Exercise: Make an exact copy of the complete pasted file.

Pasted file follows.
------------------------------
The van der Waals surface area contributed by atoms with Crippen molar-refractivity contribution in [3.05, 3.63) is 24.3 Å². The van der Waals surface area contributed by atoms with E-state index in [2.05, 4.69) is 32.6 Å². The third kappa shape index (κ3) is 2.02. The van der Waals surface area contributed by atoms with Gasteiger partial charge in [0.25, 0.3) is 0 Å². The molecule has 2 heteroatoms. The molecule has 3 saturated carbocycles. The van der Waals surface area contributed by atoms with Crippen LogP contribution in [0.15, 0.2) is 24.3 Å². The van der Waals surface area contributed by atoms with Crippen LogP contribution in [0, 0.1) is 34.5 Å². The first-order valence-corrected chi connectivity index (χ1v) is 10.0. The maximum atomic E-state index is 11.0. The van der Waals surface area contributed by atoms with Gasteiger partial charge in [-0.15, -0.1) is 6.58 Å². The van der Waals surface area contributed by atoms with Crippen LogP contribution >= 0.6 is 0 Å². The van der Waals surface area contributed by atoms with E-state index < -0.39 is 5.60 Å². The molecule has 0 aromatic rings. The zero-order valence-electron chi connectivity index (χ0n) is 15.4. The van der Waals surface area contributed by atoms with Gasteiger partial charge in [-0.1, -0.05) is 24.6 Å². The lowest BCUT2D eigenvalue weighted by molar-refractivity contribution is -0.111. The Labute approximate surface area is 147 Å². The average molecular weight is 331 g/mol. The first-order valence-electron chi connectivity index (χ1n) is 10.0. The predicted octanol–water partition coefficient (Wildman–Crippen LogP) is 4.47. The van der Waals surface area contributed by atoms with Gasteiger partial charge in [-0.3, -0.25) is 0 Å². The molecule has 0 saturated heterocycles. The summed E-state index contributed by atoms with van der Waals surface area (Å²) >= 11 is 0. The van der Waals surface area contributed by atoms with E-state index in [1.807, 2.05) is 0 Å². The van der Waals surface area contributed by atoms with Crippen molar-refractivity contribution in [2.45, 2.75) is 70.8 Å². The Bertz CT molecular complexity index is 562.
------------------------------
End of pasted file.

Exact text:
The van der Waals surface area contributed by atoms with Crippen molar-refractivity contribution in [3.05, 3.63) is 24.3 Å². The van der Waals surface area contributed by atoms with E-state index in [2.05, 4.69) is 32.6 Å². The third kappa shape index (κ3) is 2.02. The van der Waals surface area contributed by atoms with Gasteiger partial charge in [0.25, 0.3) is 0 Å². The molecule has 2 heteroatoms. The molecule has 3 saturated carbocycles. The van der Waals surface area contributed by atoms with Crippen LogP contribution in [0.15, 0.2) is 24.3 Å². The van der Waals surface area contributed by atoms with Crippen LogP contribution in [0, 0.1) is 34.5 Å². The first-order valence-corrected chi connectivity index (χ1v) is 10.0. The maximum atomic E-state index is 11.0. The van der Waals surface area contributed by atoms with Gasteiger partial charge in [-0.15, -0.1) is 6.58 Å². The van der Waals surface area contributed by atoms with Crippen LogP contribution >= 0.6 is 0 Å². The van der Waals surface area contributed by atoms with E-state index < -0.39 is 5.60 Å². The molecule has 0 aromatic rings. The zero-order valence-electron chi connectivity index (χ0n) is 15.4. The van der Waals surface area contributed by atoms with Gasteiger partial charge in [-0.1, -0.05) is 24.6 Å². The lowest BCUT2D eigenvalue weighted by molar-refractivity contribution is -0.111. The Labute approximate surface area is 147 Å². The average molecular weight is 331 g/mol. The first-order valence-electron chi connectivity index (χ1n) is 10.0. The predicted octanol–water partition coefficient (Wildman–Crippen LogP) is 4.47. The van der Waals surface area contributed by atoms with Gasteiger partial charge in [-0.3, -0.25) is 0 Å². The molecule has 0 saturated heterocycles. The summed E-state index contributed by atoms with van der Waals surface area (Å²) >= 11 is 0. The van der Waals surface area contributed by atoms with E-state index in [1.807, 2.05) is 0 Å². The van der Waals surface area contributed by atoms with Crippen molar-refractivity contribution in [2.45, 2.75) is 70.8 Å². The Bertz CT molecular complexity index is 562.